Listeria is the common name for the pathogenic or disease-causing bacterium known as Listeria monocytogenes. It is a foodborne illness that when ingested causes an infection known as listeriosis (Cossart & Bierne, 2001). Approximately 2,500 illnesses and 500 deaths are attributed to listeriosis in the United States annually (CDC, 2005).
Listeria is ubiquitous in the environment, and can be isolated from wild and domestic animals, birds, insects, soil, wastewater, and vegetation. The bacterium easily comes into contact with farm animals as it has been found to be present in grazing areas, stale water, and poorly prepared animal feed. In addition to being present in the environment, Listeria can live in the intestines of humans, animals and birds for long periods of time without causing infection.
Because Listeria is present in nearly every environment – including in some food processing facilities – numerous opportunities for contamination exist during the food production process (Cossart & Bierne, 2001).
Healthcare providers frequently overlook Listeria as a possible cause of illness due to its unusual growth capabilities. First, laboratories sometimes have a difficult time growing Listeria. When it is grown, Listeria can be confused with other less harmful contaminants and disregarded. Second, while most bacteria grow poorly when temperatures fall below 40°F, Listeria survives at temperatures from below freezing to body temperature, and grows best at the 0°F to 50°F range, which includes the temperature range used for freezing and refrigeration.
Due to its unusual growth capabilities, Listeria may be transferred in common ready-to-eat foods that have been kept properly refrigerated. Thus, Listeria presents many challenges because of its ability to grow in diverse environments. These host factors, along with the amount of bacteria ingested and the virulence of the strain, determine the risk of disease.
Symptoms of Listeriosis
It is believed that the ingestion of fewer than 1,000 Listeria bacteria can cause human illness. The incubation period (time between ingestion the onset of symptoms) for Listeria monocytogenes infection, known as listeriosis, ranges from three to seventy days, and averages 21 days (Bryan, 1999).
A person with listeriosis usually experiences fever, muscle aches, and gastrointestinal symptoms such as nausea or diarrhea. Five days to three weeks after ingestion of the bacterium, Listeria can access all body areas, including the central nervous system, heart, and eyes (FDA/CFSAN, 2003). If the infection spreads to the nervous system, symptoms such as headache, stiff neck, loss of balance, confusion, obtundation, or convulsions can occur. With brain involvement, listeriosis may mimic a stroke.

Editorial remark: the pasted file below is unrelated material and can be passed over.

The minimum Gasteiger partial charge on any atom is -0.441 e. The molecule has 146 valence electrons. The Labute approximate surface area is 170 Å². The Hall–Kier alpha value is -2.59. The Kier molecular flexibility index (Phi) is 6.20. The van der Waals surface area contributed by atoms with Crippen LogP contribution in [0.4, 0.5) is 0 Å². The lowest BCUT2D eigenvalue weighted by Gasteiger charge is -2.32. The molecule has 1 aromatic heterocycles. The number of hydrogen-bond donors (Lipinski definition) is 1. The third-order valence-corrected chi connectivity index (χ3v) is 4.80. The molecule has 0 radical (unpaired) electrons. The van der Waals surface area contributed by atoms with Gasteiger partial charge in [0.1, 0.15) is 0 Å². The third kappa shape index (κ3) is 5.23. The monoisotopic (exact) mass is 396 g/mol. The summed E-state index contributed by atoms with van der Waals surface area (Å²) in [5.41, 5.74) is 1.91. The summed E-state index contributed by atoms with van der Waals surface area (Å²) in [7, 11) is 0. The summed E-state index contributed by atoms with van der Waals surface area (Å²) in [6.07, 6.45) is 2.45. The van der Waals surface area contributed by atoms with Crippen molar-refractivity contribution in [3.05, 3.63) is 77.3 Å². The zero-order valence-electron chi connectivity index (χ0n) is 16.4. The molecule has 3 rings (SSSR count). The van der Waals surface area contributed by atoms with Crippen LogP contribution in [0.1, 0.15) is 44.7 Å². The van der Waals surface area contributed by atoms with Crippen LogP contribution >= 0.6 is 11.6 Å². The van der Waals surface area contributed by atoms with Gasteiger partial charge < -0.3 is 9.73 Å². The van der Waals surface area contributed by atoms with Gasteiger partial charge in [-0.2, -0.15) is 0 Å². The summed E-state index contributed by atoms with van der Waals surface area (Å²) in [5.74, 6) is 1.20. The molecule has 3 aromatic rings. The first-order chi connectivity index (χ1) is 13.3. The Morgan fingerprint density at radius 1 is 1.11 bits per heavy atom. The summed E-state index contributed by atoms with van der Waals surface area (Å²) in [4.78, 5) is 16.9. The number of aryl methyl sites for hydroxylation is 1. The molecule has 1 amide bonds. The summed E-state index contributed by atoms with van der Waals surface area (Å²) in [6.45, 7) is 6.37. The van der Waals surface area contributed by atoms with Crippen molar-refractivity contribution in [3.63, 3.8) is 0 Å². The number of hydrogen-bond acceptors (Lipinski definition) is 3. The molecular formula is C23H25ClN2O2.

For unknown reasons, in immune-deficient hosts Listeria invades and grows best in the central nervous system, causing meningitis and/or encephalitis (brain infection). In pregnant women, the fetus is most heavily infected, leading to spontaneous abortion, stillbirths, or sepsis in infancy.
Pregnant women are the most at-risk population for contracting Listeria infection, and are about 20 times more likely than other healthy adults to become ill with listeriosis. About one-third of Listeria cases occur during pregnancy. Infected pregnant women ordinarily experience only a mild, flu-like illness; however, infection during pregnancy can lead to miscarriage, infection of the newborn or even stillbirth (Cossart & Bierne, 2001). In most cases, the fetus or newborn is more likely than the mother to experience severe listeriosis associated with pregnancy (Silver, 1998); the perinatal and neonatal mortality rate is 80 percent (FDA/CFSAN 2003).
Symptoms of Listeria infection in newborns (Mayo Clinic, 2007):
- Loss of appetite